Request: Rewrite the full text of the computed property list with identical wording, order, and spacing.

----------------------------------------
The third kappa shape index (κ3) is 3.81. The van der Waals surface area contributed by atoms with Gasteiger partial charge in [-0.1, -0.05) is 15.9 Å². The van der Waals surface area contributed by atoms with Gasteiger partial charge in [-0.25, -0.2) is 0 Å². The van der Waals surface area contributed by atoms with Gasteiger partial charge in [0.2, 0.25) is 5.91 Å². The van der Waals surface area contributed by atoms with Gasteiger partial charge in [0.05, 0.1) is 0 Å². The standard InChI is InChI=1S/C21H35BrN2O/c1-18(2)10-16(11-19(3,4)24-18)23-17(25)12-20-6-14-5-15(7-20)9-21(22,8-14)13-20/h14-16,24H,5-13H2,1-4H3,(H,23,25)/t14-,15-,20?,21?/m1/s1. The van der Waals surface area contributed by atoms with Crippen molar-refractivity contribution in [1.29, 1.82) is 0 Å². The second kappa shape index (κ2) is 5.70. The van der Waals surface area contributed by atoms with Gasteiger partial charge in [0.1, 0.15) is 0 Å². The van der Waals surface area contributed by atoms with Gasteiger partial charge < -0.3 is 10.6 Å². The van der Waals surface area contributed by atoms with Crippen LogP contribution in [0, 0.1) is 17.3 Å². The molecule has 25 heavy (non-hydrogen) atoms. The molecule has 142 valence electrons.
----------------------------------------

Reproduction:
The third kappa shape index (κ3) is 3.81. The van der Waals surface area contributed by atoms with Gasteiger partial charge in [-0.1, -0.05) is 15.9 Å². The van der Waals surface area contributed by atoms with Gasteiger partial charge in [-0.25, -0.2) is 0 Å². The van der Waals surface area contributed by atoms with Gasteiger partial charge in [0.2, 0.25) is 5.91 Å². The van der Waals surface area contributed by atoms with Gasteiger partial charge in [0.05, 0.1) is 0 Å². The standard InChI is InChI=1S/C21H35BrN2O/c1-18(2)10-16(11-19(3,4)24-18)23-17(25)12-20-6-14-5-15(7-20)9-21(22,8-14)13-20/h14-16,24H,5-13H2,1-4H3,(H,23,25)/t14-,15-,20?,21?/m1/s1. The van der Waals surface area contributed by atoms with Crippen molar-refractivity contribution in [1.29, 1.82) is 0 Å². The second kappa shape index (κ2) is 5.70. The van der Waals surface area contributed by atoms with Gasteiger partial charge in [0.1, 0.15) is 0 Å². The van der Waals surface area contributed by atoms with Gasteiger partial charge < -0.3 is 10.6 Å². The van der Waals surface area contributed by atoms with Crippen LogP contribution in [0, 0.1) is 17.3 Å². The molecule has 25 heavy (non-hydrogen) atoms. The molecule has 142 valence electrons.